(a)The parties to the mediation and the agency have agreed in writing to the confidentiality of the mediation, and;
(b)The person agreeing to the confidentiality of the mediation on behalf of the agency:
(A)Is neither a party to the dispute nor the mediator, and
(B)Is designated by the agency to authorize confidentiality for the mediation, and
(C)Is at the same or higher level in the agency than any of the parties to the mediation or who is a person with responsibility for human resources or personnel matters in the agency, unless the agency head or member of the governing board is one of the persons involved in the interpersonal dispute, in which case the Governor or the Governor’s designee.
(7)Exceptions to confidentiality and inadmissibility.
(a)Any statements, memoranda, work products, documents and other materials, otherwise subject to discovery that were not prepared specifically for use in the mediation are not confidential and may be disclosed or introduced into evidence in a subsequent proceeding.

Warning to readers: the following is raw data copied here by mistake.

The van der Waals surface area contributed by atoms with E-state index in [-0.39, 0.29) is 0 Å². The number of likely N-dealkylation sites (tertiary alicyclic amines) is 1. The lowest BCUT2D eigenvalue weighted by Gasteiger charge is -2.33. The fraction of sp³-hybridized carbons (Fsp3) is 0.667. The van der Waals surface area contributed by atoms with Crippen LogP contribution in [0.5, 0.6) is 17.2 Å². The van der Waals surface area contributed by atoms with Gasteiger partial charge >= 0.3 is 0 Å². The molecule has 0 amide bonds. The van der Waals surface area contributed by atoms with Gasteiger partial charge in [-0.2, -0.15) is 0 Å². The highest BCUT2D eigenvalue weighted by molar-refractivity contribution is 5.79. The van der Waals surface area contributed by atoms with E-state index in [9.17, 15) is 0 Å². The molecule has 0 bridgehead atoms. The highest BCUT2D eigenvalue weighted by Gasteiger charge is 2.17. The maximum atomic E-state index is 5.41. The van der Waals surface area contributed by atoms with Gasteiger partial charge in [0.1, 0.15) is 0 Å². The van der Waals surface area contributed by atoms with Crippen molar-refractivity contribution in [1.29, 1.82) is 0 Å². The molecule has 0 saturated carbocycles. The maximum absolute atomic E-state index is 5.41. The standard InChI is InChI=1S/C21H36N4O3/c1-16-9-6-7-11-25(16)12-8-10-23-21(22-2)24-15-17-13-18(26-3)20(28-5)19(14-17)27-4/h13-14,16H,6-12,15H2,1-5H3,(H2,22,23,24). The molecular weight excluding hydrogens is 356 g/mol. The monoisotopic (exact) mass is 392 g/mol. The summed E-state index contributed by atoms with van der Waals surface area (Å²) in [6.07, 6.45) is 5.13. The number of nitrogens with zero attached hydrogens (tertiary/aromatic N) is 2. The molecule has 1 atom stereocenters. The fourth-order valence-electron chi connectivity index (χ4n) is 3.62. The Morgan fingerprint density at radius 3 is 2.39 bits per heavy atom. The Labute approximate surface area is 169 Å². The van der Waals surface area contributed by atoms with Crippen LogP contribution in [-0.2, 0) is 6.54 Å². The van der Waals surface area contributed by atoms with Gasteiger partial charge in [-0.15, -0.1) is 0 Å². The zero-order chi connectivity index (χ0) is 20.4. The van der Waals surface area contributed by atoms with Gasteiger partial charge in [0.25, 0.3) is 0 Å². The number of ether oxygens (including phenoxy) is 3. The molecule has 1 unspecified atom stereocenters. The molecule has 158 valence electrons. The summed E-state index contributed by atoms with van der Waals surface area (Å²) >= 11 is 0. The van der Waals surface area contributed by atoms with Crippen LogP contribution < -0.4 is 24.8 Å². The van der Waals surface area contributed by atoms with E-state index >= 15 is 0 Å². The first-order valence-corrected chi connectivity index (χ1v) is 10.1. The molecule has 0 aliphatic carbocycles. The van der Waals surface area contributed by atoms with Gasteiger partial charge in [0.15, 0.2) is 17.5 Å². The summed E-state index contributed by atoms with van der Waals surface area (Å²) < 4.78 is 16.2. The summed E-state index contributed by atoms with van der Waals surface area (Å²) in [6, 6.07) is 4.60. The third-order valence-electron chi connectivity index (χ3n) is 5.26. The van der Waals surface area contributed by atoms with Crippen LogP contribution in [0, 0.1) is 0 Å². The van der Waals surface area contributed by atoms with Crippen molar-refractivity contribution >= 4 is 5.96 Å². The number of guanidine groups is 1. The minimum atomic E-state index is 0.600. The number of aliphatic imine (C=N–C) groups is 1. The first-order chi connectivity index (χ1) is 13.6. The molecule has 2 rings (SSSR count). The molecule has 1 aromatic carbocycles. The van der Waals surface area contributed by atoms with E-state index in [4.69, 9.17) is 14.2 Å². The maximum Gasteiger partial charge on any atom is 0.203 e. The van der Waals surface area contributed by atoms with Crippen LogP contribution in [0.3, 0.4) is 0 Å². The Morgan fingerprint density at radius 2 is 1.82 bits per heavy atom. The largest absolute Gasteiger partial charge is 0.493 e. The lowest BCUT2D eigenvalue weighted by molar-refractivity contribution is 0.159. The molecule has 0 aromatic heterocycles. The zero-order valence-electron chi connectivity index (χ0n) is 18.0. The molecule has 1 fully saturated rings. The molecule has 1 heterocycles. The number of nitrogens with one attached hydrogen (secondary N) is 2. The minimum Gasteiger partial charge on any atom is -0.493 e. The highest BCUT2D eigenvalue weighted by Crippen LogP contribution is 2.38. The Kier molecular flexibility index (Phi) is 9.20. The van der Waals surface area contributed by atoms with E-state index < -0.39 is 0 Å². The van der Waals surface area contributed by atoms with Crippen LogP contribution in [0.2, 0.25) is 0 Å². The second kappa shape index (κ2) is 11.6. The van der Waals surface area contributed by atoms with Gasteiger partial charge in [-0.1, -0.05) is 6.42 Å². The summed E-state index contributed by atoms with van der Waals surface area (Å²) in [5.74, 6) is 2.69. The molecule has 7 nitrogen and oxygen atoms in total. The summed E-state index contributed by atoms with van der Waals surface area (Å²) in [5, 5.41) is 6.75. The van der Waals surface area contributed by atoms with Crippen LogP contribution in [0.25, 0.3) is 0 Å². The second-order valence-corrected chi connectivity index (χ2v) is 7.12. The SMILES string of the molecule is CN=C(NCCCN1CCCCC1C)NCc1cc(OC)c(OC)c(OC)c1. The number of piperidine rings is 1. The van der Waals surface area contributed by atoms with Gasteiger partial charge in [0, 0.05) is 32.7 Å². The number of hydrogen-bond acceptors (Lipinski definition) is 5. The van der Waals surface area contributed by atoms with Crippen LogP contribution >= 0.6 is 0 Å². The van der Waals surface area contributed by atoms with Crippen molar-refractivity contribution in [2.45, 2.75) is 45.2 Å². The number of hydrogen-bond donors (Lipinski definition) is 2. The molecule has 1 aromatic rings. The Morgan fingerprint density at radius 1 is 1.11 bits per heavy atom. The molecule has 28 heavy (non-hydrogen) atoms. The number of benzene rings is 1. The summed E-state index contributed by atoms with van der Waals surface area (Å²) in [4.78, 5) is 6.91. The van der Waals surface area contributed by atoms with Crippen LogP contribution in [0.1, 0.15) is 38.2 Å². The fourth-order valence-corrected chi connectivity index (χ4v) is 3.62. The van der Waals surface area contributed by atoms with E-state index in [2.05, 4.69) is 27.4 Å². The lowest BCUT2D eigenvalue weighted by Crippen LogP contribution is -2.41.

(b)Any mediation communications that are public records, as defined in ORS 192.410(4), and were not specifically prepared for use in the mediation are not confidential and may be disclosed or introduced into evidence in a subsequent proceeding unless the substance of the communication is confidential or privileged under state or federal law.
(c)A mediation communication is not confidential and may be disclosed by any person receiving the communication to the extent that person reasonably believes that disclosing the communication is necessary to prevent the commission of a crime that is likely to result in death or bodily injury to any person. A mediation communication is not confidential and may be disclosed in a subsequent proceeding to the extent its disclosure may further the investigation or prosecution of a felony crime involving physical violence to a person.